In today’s increasingly visual world there’s no shortage of sources for imagery. Consider that images help us analyze and derive information that shapes policies, educates us about our environments and informs decisions that affect millions of citizens’ lives. We have access to satellites, drones, full motion video, Light Detection and Ranging (LIDAR) — a remote sensing technology that collects 3D point clouds for mapping using lasers — and much more.
But what’s most amazing about these tools are the immense benefits that we can glean from the information they produce. When we begin to apply analysis to imagery using techniques like classification and change detection, governments are able to exploit the imagery to measure their changing environments. Measurements like beach erosion, melting ice caps, landslides, and forest fires are types of change detection analysis that can be done to offer a new view into how the environment has transformed over time.
Many new sources of imagery are being collected from small satellites and, more recently with drones. This data, when combined with modern imagery management techniques, allows government agencies to empower a new generation of analysis and mapping. Esri’s ArcGIS provides a platform for further modernization that allows more savings through automation. The software includes a suite of image processing and analysis tools that enable agencies to find patterns and correlate causes for the emerging trends. The technology enables delivery of imagery over the web that can transform static pictures into dynamic 3D maps that let users measure on-going changes, understand the natural patterns of the earth, and visualize how mankind is impacting the environment.
Once images are gathered, they must be compiled and analyzed. ArcGIS is one solution for meeting government agencies’ imagery analysis and management needs. Speaking at a recent GovLoop online training, Kurt Schwoppe, Imagery Business Development Manager at Esri, explained that “the ArcGIS solution is a platform that readily works with all types of imagery from different types of sources in a three-tiered process.” At the server level the imagery management tools ingest and catalogue the images. They are then fed into the analytical tier, which is a highly automated processing tool that transforms the raw imagery into meaningful information in minutes. From there, applications can be built to where actionable information can be derived from the imagery to inform policy and decision makers.
A number of agencies are taking advantage of what imagery analysis has to offer, including the U.S. Army Corps of Engineers. Esri teamed with the organization on a proof of concept beach mapping project to show how imagery data from drones could be used to more efficiently monitor beach erosion for coastal protection. They used the drone to collect elevation data in high resolution, and that data was paired with imagery from the National Oceanic and Atmospheric Administration. Using Drone2Map for ArcGIS the team was able to process data faster, and at higher resolutions than what had previously been collected by the Corps of Engineers. This will result in better and faster planning, design, and implementation of mitigation programs to minimize erosion and destruction of property.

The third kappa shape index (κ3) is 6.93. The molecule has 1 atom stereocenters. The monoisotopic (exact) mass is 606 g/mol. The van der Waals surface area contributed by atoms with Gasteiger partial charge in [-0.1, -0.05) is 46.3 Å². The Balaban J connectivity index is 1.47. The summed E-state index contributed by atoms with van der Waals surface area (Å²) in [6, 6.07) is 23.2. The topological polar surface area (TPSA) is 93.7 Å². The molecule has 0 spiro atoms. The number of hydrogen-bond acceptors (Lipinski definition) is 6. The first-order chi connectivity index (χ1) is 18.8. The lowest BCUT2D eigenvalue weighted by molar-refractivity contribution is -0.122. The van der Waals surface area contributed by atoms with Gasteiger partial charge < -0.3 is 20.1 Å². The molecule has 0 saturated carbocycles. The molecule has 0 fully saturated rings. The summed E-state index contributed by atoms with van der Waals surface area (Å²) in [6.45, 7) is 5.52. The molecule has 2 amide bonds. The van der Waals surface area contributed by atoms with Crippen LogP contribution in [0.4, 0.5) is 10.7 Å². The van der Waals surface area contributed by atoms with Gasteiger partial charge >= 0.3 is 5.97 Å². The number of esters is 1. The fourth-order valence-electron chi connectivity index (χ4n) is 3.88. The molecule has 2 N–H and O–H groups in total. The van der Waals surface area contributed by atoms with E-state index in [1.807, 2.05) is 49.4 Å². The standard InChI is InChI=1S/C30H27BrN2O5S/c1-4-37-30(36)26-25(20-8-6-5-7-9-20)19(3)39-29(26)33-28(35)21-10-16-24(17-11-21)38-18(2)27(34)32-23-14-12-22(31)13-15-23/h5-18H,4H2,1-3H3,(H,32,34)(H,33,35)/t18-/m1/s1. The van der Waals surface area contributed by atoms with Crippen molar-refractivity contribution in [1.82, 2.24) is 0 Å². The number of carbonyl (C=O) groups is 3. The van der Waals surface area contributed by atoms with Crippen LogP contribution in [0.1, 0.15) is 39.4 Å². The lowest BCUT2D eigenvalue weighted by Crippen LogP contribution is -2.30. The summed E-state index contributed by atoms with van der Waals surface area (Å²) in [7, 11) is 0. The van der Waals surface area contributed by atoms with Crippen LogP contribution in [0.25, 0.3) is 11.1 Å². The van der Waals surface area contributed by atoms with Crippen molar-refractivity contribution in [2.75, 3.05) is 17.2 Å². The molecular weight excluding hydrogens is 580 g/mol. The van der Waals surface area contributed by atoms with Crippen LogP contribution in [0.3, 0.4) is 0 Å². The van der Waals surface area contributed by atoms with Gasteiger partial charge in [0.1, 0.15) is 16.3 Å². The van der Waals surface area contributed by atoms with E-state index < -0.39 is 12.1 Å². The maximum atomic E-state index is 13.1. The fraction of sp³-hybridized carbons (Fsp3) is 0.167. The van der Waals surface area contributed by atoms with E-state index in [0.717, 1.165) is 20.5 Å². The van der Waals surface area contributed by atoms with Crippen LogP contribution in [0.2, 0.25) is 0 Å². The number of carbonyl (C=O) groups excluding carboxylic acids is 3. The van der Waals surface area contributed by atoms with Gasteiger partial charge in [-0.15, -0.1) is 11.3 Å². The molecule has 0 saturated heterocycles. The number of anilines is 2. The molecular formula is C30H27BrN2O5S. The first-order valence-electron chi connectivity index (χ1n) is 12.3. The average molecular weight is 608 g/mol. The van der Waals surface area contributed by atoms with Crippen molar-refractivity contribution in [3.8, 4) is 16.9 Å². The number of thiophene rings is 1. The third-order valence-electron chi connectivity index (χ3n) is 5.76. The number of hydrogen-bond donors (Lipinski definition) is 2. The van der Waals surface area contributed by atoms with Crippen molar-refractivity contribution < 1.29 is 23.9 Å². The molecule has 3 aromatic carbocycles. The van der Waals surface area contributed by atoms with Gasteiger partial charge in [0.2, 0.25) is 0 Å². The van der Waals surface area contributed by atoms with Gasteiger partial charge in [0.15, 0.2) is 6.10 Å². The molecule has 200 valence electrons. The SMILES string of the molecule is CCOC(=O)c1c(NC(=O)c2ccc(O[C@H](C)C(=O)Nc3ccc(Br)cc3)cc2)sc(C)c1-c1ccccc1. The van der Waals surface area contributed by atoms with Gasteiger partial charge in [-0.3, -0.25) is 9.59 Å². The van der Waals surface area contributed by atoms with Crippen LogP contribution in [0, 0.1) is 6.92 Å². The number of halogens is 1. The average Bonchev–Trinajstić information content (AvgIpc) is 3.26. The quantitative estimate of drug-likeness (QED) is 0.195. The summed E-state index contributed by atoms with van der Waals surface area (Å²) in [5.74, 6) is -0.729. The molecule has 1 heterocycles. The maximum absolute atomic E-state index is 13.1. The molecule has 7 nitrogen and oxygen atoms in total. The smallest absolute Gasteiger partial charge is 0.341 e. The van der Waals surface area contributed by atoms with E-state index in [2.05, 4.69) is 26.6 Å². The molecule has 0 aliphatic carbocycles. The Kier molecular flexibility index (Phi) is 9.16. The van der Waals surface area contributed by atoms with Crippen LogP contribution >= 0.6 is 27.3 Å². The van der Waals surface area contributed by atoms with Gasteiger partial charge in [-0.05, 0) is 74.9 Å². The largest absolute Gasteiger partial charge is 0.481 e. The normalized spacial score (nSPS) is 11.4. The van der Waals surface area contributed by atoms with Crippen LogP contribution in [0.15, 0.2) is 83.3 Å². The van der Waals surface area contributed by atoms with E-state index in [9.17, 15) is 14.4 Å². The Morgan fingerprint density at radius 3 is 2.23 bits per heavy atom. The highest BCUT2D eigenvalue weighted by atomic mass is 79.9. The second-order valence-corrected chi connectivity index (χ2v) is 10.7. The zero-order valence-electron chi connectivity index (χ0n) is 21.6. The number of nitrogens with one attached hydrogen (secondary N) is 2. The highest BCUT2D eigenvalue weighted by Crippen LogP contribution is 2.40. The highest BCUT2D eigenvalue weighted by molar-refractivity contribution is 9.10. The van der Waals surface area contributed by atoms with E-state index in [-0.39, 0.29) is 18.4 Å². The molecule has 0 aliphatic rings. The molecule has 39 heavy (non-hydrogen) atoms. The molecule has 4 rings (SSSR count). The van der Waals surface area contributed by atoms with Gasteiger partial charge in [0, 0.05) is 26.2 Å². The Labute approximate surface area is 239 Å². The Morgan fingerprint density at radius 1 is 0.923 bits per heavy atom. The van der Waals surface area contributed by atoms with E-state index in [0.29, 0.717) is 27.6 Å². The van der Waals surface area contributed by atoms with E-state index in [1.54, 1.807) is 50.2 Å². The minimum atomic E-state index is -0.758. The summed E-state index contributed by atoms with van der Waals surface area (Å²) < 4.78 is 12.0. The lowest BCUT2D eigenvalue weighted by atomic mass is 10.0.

This is just one of many examples showing how imagery from drones can be used to solve issues in micro-geographies. Schwoppe explained it this way: The world is filled with small places in need of powerful maps, but there is a gap in the imagery collection process. “That is where the advent of drones is going to be a game changer.”
Looking forward, agencies will also find that modernizing their Imagery workflows with ArcGIS will allow governments to implement more powerfull capabilities for Visualization and Analysis using 3D Imagery and LIDAR point clouds. ArcGIS allow governments to break down silos that limit the sharing and dissemination of both their 2D and 3D Data using Point cloud scene layers with ArcGIS. Check out this sample of a point cloud scene layer in a web scene. The point cloud layer was published from a scene layer package that was just under 8 gigs and contains 1.1 billion points, the data was provided by NOAA.
But agencies that really want to drive change have to think beyond just creating compelling imagery. The ultimate goal is to extract value from the imagery that drones and other tools produce to guide faster and more accurate decision making.